Author Ron Chepesiuk chronicles the little known history of organized crime in Harlem.
African American organized crime has had as significant an impact on its constituent community as Italian, Jewish, and Irish organized crime has had on theirs. Gangsters are every bit as colorful, intriguing, and powerful as Al Capone and Lucky Luciano, and have a fascinating history in gambling, prostitution, and drug dealing. In the late 1800s, Harlem became a highly fashionable neighborhood.
©2010 Ron Chepesiuk (P)2012 Audible, Inc.
total waste of time and credit
the writing was mediocre at best but the narration was really poor -- the reader couldnt pronounce some of the most basic historical crime names
was embarrassing to hear -- The narration clearly wasn't edited
many better options
Dullsville. Very abreviate stories and no real conection to the characters is formed. The narrator mispronounces words. No sense of neigborhood culture emerges.
I grew up in Harlem in the early 60's and have had a lot of contact with most of the characters via family members associated with them and seeing them on the streets.
It truly is sad what men like these men have done to the community they lived in, it is even worse what life choices the left for there children.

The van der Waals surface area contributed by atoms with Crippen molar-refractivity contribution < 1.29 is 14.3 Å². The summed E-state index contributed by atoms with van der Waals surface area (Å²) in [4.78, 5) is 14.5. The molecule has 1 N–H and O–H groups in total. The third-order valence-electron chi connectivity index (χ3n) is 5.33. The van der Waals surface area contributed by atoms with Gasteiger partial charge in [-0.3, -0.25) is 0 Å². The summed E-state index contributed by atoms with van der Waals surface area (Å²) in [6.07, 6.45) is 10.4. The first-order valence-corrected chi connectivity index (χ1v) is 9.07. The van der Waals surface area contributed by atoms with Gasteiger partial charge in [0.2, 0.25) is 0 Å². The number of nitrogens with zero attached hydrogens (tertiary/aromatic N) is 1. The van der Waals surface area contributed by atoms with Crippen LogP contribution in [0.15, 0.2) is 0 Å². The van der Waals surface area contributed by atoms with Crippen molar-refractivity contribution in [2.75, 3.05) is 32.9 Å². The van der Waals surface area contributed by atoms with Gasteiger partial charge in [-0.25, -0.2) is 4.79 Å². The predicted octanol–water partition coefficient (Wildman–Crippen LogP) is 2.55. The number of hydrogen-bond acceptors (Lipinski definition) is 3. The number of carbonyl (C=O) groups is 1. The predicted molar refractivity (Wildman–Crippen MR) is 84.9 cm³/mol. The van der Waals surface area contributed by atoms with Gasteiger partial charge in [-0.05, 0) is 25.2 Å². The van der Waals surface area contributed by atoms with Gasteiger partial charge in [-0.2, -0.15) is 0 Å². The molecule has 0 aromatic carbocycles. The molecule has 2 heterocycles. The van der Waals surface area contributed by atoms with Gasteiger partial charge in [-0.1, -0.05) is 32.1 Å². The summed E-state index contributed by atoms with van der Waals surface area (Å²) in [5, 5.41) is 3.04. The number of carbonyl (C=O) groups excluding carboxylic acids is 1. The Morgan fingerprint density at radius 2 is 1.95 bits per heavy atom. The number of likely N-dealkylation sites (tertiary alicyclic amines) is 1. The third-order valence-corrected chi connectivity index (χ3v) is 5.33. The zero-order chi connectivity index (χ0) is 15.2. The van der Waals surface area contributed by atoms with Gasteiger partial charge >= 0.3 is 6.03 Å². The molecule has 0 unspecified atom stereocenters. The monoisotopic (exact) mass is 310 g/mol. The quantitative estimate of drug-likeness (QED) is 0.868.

Many innocent people died due to their greed they never deserved any breaks.
a must read for any historian, screen writer, actor, playwright, especially New Yorker who grew up fdom 70's to the 90's.
I'm Audible's first Editor-at-Large, the host of In Bed with Susie Bright -- and a longtime author, editor, journo, and bookworm. I listen to audio when I'm cooking, playing cards, knitting, going to bed, waking up, driving, and putting other people's kids to bed! My favorite audiobooks, ever, are: "True Grit" and "The Dog of the South."
I fell in love with the mobsters in Gangsters of Harlem just as many people have with the characters in The Wire or The Sopranos.
Despite their shady business, it was easy—disturbingly so—to become invested in these mobsters. One detail that's going to stick with me for a long time is Chepesiuk's description of the "Murder Stables," owned by Ignazio Lupo of the Morello Gang, where hundreds of his rivals were tortured and murdered in the early 1900s.
In a Wire-esque finale, Chepesiuk looks at the involvement of the NYPD with organized crime. If your cup of tea includes a dash of lethal bathtub gin, this is your hot toddy.
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